Contest entrants’ ‘pins’ raise FTC endorsement concerns

Based on the opinion of the FTC, pinning may constitute an endorsement of a company or its products

The Federal Trade Commission (FTC) recently investigated whether Cole Haan, Inc. violated Section 5 of the FTC Act when it required entrants in its Pinterest contest to pin images of Cole Haan products in order to enter the contest.

According to the FTC, entrants’ pins featuring Cole Haan products were endorsements of the company’s products and the fact that entrants received an entry into the contest in order to win a $1,000 shopping spree was a material connection that needed to be disclosed in accordance with the FTC Guides Concerning the Use of Endorsements and Testimonials (FTC Endorsement Guides). Under the FTC Endorsement Guides, endorsers must disclose any material connections with the advertiser that viewers of the endorsement would not reasonably expect.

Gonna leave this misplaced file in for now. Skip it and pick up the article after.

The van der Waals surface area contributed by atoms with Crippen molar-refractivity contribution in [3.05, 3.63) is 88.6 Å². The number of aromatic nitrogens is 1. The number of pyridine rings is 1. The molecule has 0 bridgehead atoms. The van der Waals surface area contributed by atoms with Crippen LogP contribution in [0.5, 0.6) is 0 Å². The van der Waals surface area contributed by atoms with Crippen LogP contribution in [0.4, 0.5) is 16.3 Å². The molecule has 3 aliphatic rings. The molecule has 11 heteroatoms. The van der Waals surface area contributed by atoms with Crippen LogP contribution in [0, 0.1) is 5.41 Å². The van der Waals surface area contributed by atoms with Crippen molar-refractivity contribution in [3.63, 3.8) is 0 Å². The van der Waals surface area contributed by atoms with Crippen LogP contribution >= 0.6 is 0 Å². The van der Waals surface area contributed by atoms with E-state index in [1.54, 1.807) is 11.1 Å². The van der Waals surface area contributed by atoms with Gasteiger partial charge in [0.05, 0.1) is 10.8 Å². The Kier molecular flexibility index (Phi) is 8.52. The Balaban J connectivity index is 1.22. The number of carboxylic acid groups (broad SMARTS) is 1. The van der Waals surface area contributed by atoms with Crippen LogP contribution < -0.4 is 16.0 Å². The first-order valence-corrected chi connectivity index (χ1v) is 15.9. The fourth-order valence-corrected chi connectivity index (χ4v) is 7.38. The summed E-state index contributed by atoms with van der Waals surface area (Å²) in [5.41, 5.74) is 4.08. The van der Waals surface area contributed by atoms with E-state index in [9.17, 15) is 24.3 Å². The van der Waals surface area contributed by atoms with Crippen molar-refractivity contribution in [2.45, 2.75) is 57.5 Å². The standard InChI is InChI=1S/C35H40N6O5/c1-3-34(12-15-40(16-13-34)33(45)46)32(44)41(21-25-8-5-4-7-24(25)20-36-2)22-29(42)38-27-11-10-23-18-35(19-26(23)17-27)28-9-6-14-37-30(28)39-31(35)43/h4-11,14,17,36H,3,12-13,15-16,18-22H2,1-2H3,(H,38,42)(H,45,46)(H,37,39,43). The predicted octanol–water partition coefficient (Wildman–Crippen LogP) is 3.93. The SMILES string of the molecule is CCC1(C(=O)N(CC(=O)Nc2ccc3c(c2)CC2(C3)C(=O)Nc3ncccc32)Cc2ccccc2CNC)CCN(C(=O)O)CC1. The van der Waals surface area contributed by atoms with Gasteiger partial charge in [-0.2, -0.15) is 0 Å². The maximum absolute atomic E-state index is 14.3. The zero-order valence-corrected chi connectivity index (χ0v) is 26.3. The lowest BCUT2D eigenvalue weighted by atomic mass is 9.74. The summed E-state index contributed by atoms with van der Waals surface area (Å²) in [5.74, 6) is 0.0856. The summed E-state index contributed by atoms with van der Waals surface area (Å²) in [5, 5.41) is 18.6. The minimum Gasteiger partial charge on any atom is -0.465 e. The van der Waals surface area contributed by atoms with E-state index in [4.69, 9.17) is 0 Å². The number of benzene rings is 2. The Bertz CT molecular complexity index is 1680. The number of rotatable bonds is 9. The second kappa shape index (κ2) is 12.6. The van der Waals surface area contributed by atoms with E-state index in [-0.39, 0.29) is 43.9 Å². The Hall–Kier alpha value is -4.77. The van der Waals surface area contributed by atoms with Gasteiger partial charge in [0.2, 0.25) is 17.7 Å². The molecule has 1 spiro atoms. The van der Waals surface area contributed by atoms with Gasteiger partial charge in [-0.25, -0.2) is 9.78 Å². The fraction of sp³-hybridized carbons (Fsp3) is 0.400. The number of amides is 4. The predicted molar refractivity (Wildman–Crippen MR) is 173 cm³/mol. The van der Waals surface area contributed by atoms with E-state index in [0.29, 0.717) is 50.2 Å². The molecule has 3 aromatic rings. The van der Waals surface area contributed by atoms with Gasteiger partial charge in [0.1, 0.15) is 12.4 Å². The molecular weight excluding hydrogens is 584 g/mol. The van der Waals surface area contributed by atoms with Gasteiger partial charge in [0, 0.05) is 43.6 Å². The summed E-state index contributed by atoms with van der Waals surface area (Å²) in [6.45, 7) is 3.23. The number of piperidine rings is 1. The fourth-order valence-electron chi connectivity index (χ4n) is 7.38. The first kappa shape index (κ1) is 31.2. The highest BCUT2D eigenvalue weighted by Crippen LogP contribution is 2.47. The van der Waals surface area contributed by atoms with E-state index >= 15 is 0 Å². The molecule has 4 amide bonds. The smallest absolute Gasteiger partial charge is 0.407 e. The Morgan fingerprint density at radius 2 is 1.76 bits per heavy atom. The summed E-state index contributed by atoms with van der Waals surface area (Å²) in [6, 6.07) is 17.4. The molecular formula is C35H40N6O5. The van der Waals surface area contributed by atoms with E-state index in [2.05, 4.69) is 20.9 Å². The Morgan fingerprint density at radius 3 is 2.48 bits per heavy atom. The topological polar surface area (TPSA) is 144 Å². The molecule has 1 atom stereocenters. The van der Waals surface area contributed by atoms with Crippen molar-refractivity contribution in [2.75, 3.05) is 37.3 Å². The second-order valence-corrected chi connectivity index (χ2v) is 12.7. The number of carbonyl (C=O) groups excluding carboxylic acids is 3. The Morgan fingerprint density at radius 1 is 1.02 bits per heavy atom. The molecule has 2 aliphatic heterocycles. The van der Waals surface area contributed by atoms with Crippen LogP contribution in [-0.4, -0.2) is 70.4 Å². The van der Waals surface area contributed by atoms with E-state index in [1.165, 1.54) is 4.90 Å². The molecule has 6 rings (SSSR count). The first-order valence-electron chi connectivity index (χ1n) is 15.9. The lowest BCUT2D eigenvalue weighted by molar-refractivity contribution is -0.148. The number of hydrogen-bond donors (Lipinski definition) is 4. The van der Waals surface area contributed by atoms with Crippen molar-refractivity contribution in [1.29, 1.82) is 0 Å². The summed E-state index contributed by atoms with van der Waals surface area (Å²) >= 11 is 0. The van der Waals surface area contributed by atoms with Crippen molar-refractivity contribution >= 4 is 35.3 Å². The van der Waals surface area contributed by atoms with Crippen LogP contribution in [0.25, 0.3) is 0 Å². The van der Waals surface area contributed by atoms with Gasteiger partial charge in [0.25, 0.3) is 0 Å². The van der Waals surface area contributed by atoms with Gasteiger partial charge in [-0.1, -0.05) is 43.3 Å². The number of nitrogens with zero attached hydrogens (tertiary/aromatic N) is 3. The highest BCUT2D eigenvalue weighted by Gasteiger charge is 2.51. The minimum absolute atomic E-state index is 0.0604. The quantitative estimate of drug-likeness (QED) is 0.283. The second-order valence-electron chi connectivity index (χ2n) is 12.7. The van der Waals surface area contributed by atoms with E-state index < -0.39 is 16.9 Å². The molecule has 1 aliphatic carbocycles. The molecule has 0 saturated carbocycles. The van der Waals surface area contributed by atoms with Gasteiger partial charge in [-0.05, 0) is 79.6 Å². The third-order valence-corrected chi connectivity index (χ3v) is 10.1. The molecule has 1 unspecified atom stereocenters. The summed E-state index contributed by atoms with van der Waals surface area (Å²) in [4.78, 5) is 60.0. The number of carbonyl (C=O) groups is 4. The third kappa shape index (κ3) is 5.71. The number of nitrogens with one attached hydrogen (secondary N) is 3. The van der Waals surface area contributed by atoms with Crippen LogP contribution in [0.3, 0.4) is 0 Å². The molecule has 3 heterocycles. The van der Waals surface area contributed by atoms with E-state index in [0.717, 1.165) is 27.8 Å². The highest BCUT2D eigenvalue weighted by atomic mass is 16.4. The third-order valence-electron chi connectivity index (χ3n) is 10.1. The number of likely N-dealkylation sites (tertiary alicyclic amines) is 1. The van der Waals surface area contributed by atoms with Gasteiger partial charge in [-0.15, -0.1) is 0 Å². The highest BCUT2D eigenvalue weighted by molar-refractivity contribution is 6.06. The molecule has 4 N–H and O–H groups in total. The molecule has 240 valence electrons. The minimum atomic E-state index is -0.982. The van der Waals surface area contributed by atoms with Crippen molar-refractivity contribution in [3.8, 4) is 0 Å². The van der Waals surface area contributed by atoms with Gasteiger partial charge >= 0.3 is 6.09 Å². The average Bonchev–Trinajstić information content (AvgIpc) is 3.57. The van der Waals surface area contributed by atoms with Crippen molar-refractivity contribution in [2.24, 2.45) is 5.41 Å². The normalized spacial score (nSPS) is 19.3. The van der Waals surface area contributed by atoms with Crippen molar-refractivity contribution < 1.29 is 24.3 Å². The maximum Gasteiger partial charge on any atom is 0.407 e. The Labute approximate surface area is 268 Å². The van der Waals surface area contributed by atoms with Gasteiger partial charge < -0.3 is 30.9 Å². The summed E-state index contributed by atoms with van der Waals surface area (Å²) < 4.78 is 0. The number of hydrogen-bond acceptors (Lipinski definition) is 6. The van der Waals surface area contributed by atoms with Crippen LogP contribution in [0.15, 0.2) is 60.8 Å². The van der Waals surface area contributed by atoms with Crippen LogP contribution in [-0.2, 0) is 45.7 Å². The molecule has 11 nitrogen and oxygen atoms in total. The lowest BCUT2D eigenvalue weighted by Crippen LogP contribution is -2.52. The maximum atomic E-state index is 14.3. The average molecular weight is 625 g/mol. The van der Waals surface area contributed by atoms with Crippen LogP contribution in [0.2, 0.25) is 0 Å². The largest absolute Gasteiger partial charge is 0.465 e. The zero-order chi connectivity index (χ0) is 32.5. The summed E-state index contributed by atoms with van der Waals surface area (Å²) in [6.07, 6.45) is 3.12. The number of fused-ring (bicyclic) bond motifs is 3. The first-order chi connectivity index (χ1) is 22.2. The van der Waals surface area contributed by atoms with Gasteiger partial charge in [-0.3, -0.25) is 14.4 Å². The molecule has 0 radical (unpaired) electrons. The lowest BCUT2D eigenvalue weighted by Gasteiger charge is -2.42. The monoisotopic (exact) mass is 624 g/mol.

Pinterest contest

To enter the Cole Haan Pinterest contest, entrants were required to create boards entitled “Wandering Sole” and pin five shoe images from Cole Haan’s Wandering Sole Pinterest Board, as well as five images of the entrant’s “favorite places to wander”. Entrants were also instructed to include the hashtag #WanderingSole in each pin description. The entrant with the most creative entry would win a $1,000 shopping spree.

The FTC's decision

The FTC determined that entrants’ pins featuring Cole Haan images were endorsements of the Cole Haan products. Notably, the FTC found the pins to be endorsements even though the entrants were not required to state anything about the products. 

The FTC further explained that an entry into a contest to receive a significant prize in exchange for endorsing a product constitutes a material connection that would not reasonably be expected by viewers of the endorsement. As such, the fact that entrants pinned Cole Haan products in return for the opportunity to win a $1,000 shopping spree was a material connection that should have been disclosed under the FTC Endorsement Guides.